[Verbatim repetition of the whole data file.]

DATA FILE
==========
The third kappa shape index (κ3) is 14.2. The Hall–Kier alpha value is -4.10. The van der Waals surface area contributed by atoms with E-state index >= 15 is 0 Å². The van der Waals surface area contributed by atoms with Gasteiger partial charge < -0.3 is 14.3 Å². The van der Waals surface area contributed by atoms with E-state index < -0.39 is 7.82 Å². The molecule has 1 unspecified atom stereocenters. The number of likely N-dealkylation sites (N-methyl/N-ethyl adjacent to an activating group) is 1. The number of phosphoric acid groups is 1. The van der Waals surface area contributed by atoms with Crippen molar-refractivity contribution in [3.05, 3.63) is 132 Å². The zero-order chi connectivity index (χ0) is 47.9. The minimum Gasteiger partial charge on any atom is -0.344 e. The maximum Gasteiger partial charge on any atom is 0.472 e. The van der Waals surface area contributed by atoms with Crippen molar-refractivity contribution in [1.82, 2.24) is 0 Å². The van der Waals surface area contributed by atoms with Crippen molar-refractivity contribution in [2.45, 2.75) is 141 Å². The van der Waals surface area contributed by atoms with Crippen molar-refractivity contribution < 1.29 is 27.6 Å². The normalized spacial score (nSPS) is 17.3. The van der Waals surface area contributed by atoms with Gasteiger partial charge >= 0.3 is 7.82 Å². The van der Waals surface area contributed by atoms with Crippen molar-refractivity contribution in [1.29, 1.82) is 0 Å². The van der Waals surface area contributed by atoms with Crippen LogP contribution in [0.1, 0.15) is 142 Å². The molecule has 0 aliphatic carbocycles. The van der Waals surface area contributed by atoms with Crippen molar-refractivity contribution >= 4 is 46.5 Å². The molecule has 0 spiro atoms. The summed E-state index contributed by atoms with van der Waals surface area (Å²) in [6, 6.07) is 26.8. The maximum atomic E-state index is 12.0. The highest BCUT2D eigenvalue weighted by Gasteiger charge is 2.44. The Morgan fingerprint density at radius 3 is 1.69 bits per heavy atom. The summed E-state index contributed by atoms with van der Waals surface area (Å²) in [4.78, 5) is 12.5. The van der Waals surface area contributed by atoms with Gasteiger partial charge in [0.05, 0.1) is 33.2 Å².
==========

The third kappa shape index (κ3) is 14.2. The Hall–Kier alpha value is -4.10. The van der Waals surface area contributed by atoms with E-state index >= 15 is 0 Å². The van der Waals surface area contributed by atoms with Gasteiger partial charge < -0.3 is 14.3 Å². The van der Waals surface area contributed by atoms with E-state index < -0.39 is 7.82 Å². The molecule has 1 unspecified atom stereocenters. The number of likely N-dealkylation sites (N-methyl/N-ethyl adjacent to an activating group) is 1. The number of phosphoric acid groups is 1. The van der Waals surface area contributed by atoms with Crippen molar-refractivity contribution in [3.05, 3.63) is 132 Å². The zero-order chi connectivity index (χ0) is 47.9. The minimum Gasteiger partial charge on any atom is -0.344 e. The maximum Gasteiger partial charge on any atom is 0.472 e. The van der Waals surface area contributed by atoms with Crippen molar-refractivity contribution in [1.82, 2.24) is 0 Å². The van der Waals surface area contributed by atoms with Crippen molar-refractivity contribution in [2.45, 2.75) is 141 Å². The van der Waals surface area contributed by atoms with Crippen molar-refractivity contribution < 1.29 is 27.6 Å². The normalized spacial score (nSPS) is 17.3. The van der Waals surface area contributed by atoms with Gasteiger partial charge >= 0.3 is 7.82 Å². The van der Waals surface area contributed by atoms with Crippen molar-refractivity contribution in [1.29, 1.82) is 0 Å². The van der Waals surface area contributed by atoms with Crippen LogP contribution in [0.1, 0.15) is 142 Å². The molecule has 0 aliphatic carbocycles. The van der Waals surface area contributed by atoms with Crippen molar-refractivity contribution >= 4 is 46.5 Å². The molecule has 0 spiro atoms. The summed E-state index contributed by atoms with van der Waals surface area (Å²) in [6, 6.07) is 26.8. The maximum atomic E-state index is 12.0. The highest BCUT2D eigenvalue weighted by Gasteiger charge is 2.44. The Morgan fingerprint density at radius 3 is 1.69 bits per heavy atom. The summed E-state index contributed by atoms with van der Waals surface area (Å²) in [4.78, 5) is 12.5. The van der Waals surface area contributed by atoms with Gasteiger partial charge in [0.05, 0.1) is 33.2 Å².